President Buhari has assigned portfolios to ministers. 14 ministers from the past administration were retained, while 29 were newly appointed. The cabinet has more political loyalists and other allies than technocrats, which should make for more effective coordination and control. Strategic positioning for competitiveness will be dependent on a genuine and authentic embracing of a mixed economic model by the leadership. A reliance on dogmatic principles of protectionism in a world of increased competition will only discourage already wary investors.
The Nigerian automobile industry remains a shadow of itself in spite of the auto-importation policy of 2014 (another attempt at protectionism). Used cars now account for approximately 70% of the cars on the road in Nigeria with a used/new car ratio of 134:1. The country spent an estimated $526 million in 2018 on importing used cars, 68% higher than the previous year.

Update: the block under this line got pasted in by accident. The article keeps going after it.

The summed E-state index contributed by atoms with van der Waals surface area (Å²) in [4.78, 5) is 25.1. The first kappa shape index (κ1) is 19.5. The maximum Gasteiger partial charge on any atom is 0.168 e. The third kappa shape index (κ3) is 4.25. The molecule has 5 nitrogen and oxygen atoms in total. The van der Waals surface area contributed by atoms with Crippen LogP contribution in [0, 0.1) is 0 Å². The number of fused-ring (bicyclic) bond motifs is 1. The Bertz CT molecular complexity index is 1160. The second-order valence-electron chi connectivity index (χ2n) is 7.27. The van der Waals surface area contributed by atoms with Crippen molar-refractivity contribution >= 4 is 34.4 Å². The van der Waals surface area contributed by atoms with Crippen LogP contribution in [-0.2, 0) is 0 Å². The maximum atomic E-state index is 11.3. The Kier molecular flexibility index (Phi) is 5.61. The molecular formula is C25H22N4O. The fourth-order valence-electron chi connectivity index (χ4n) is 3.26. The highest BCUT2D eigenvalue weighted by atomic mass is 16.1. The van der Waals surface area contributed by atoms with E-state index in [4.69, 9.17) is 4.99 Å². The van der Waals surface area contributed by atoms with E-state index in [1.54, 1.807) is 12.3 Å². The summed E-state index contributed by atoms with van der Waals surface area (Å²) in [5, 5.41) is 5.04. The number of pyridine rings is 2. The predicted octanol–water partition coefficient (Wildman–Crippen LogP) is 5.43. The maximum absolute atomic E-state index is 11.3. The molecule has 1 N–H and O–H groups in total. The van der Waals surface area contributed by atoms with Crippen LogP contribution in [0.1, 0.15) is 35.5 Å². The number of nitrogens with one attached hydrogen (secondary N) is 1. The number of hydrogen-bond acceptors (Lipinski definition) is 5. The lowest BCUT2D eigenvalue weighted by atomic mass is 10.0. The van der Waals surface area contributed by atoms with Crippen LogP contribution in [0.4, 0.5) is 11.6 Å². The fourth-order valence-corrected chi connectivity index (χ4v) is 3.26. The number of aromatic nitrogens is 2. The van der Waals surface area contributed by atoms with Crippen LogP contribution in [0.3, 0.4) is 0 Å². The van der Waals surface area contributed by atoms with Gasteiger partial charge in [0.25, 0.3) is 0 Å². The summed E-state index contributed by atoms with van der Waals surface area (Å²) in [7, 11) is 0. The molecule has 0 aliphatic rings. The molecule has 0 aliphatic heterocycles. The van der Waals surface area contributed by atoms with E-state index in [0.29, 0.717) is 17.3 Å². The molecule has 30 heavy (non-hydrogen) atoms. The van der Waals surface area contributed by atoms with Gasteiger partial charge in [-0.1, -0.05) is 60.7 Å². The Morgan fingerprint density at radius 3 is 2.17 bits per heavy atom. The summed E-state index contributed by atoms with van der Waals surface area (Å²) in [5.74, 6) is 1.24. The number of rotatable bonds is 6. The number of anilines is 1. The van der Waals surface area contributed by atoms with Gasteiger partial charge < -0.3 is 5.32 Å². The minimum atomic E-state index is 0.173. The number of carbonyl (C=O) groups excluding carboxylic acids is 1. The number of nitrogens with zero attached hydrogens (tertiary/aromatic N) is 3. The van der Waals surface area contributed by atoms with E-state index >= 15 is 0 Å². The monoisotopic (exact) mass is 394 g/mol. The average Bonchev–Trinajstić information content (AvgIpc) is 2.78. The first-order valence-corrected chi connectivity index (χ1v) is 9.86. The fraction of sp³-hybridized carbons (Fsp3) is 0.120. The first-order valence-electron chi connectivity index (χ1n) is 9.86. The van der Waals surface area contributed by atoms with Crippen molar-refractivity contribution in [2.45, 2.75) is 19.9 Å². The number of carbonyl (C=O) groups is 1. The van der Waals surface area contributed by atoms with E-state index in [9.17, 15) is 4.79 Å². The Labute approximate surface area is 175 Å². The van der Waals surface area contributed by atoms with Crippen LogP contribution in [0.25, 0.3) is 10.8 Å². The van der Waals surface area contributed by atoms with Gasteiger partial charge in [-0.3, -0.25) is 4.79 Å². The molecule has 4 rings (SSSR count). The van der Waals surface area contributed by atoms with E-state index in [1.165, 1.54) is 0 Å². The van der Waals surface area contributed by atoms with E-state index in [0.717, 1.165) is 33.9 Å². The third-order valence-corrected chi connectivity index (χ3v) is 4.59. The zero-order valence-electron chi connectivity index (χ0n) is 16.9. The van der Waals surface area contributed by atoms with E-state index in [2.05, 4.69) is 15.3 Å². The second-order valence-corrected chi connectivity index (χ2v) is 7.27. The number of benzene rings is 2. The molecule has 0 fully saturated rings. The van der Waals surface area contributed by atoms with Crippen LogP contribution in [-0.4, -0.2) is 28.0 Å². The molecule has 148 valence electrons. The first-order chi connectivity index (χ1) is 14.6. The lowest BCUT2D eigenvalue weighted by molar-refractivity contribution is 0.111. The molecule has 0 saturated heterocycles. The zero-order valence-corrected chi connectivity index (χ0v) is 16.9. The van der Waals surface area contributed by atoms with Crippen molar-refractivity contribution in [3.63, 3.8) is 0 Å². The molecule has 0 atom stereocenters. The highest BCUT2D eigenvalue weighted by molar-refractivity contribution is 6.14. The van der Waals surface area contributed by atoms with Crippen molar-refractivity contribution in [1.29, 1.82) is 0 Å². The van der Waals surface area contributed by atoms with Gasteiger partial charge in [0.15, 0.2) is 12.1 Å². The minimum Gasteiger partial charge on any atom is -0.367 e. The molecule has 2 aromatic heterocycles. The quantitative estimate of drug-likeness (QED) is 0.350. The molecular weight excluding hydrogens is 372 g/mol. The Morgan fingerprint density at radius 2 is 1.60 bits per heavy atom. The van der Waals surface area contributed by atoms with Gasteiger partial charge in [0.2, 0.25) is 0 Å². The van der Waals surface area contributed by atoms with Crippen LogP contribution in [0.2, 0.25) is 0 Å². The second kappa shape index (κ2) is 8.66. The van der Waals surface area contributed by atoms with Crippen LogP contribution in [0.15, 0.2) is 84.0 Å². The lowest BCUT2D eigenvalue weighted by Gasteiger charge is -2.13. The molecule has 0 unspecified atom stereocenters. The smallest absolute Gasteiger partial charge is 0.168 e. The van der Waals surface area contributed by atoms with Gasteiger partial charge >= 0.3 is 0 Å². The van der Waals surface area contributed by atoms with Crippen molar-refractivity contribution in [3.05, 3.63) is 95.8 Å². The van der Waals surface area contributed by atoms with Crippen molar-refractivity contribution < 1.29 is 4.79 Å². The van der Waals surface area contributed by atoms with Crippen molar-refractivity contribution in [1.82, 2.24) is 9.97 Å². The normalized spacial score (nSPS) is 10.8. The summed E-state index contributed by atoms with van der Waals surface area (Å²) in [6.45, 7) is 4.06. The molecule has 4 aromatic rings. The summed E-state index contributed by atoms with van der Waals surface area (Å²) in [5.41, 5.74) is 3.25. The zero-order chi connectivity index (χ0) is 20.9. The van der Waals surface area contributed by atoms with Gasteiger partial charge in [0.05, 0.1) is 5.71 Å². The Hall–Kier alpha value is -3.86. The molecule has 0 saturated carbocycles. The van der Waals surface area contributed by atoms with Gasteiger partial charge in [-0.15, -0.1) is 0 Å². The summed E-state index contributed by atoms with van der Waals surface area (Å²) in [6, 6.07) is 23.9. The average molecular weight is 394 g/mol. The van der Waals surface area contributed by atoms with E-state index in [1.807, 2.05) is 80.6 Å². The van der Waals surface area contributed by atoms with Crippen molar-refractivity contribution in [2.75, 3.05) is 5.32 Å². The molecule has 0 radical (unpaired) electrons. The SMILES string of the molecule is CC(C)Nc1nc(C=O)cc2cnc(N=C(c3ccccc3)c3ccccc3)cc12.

With the signing of AfCFTA, implementation of other reform-oriented policies should encourage investors to increase their level of commitment to the Nigerian market. Nigeria’s share of global investment flows has been declining over time. A reversal of this trend will help make auto manufacturing more efficient. This will help boost growth and output.
In this edition of the FDC Bi-monthly publication, the FDC Think-Tank analyses these issues and their implications on businesses and the economy at large.
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